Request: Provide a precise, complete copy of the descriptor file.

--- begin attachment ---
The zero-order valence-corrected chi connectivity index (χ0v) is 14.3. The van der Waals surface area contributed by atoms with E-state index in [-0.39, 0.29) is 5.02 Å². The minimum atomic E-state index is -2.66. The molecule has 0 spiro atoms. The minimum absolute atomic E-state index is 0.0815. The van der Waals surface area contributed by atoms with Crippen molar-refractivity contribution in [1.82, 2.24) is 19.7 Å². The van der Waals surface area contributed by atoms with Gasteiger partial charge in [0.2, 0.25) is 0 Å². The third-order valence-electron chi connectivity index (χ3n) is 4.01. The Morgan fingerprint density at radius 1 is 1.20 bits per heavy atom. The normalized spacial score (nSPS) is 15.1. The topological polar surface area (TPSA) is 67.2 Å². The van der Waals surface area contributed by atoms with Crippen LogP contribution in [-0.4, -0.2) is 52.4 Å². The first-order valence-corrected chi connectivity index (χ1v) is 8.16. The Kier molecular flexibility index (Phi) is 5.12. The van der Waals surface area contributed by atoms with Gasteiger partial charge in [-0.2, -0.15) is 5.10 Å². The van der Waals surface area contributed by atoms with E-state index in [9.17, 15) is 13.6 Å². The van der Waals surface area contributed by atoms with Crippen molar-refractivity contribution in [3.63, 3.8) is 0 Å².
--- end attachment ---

The zero-order valence-corrected chi connectivity index (χ0v) is 14.3. The van der Waals surface area contributed by atoms with E-state index in [-0.39, 0.29) is 5.02 Å². The minimum atomic E-state index is -2.66. The molecule has 0 spiro atoms. The minimum absolute atomic E-state index is 0.0815. The van der Waals surface area contributed by atoms with Crippen molar-refractivity contribution in [1.82, 2.24) is 19.7 Å². The van der Waals surface area contributed by atoms with Gasteiger partial charge in [0.2, 0.25) is 0 Å². The third-order valence-electron chi connectivity index (χ3n) is 4.01. The Morgan fingerprint density at radius 1 is 1.20 bits per heavy atom. The normalized spacial score (nSPS) is 15.1. The topological polar surface area (TPSA) is 67.2 Å². The van der Waals surface area contributed by atoms with Crippen LogP contribution in [-0.4, -0.2) is 52.4 Å². The first-order valence-corrected chi connectivity index (χ1v) is 8.16. The Kier molecular flexibility index (Phi) is 5.12. The van der Waals surface area contributed by atoms with Gasteiger partial charge in [-0.2, -0.15) is 5.10 Å². The van der Waals surface area contributed by atoms with E-state index in [9.17, 15) is 13.6 Å². The van der Waals surface area contributed by atoms with Crippen molar-refractivity contribution in [3.63, 3.8) is 0 Å².